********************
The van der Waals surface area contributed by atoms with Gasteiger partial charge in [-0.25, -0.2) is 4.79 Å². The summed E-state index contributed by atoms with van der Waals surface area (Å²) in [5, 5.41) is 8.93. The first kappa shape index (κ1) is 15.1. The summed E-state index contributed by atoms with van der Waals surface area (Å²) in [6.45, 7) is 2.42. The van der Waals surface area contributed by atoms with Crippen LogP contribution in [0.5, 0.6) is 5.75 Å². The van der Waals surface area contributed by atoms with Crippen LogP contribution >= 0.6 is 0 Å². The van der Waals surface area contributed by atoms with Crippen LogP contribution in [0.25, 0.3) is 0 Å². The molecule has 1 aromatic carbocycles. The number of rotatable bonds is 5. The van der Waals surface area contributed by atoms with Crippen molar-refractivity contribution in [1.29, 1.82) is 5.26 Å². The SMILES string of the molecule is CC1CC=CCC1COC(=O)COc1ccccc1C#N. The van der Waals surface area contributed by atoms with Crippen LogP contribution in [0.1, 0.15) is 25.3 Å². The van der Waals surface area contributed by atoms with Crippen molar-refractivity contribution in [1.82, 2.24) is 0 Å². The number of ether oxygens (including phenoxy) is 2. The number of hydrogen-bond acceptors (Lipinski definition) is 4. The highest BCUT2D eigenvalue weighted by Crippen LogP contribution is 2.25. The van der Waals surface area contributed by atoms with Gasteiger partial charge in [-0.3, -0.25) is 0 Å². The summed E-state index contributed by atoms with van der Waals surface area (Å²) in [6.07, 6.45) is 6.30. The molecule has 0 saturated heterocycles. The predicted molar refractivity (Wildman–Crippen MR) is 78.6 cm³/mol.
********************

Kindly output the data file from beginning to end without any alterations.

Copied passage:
The van der Waals surface area contributed by atoms with Gasteiger partial charge in [-0.25, -0.2) is 4.79 Å². The summed E-state index contributed by atoms with van der Waals surface area (Å²) in [5, 5.41) is 8.93. The first kappa shape index (κ1) is 15.1. The summed E-state index contributed by atoms with van der Waals surface area (Å²) in [6.45, 7) is 2.42. The van der Waals surface area contributed by atoms with Crippen LogP contribution in [0.5, 0.6) is 5.75 Å². The van der Waals surface area contributed by atoms with Crippen LogP contribution >= 0.6 is 0 Å². The van der Waals surface area contributed by atoms with Crippen LogP contribution in [0.25, 0.3) is 0 Å². The molecule has 1 aromatic carbocycles. The number of rotatable bonds is 5. The van der Waals surface area contributed by atoms with Crippen molar-refractivity contribution in [1.29, 1.82) is 5.26 Å². The SMILES string of the molecule is CC1CC=CCC1COC(=O)COc1ccccc1C#N. The van der Waals surface area contributed by atoms with Crippen LogP contribution in [0.1, 0.15) is 25.3 Å². The van der Waals surface area contributed by atoms with Crippen molar-refractivity contribution in [1.82, 2.24) is 0 Å². The number of ether oxygens (including phenoxy) is 2. The number of hydrogen-bond acceptors (Lipinski definition) is 4. The highest BCUT2D eigenvalue weighted by Crippen LogP contribution is 2.25. The van der Waals surface area contributed by atoms with Gasteiger partial charge in [-0.3, -0.25) is 0 Å². The summed E-state index contributed by atoms with van der Waals surface area (Å²) in [6.07, 6.45) is 6.30. The molecule has 0 saturated heterocycles. The predicted molar refractivity (Wildman–Crippen MR) is 78.6 cm³/mol.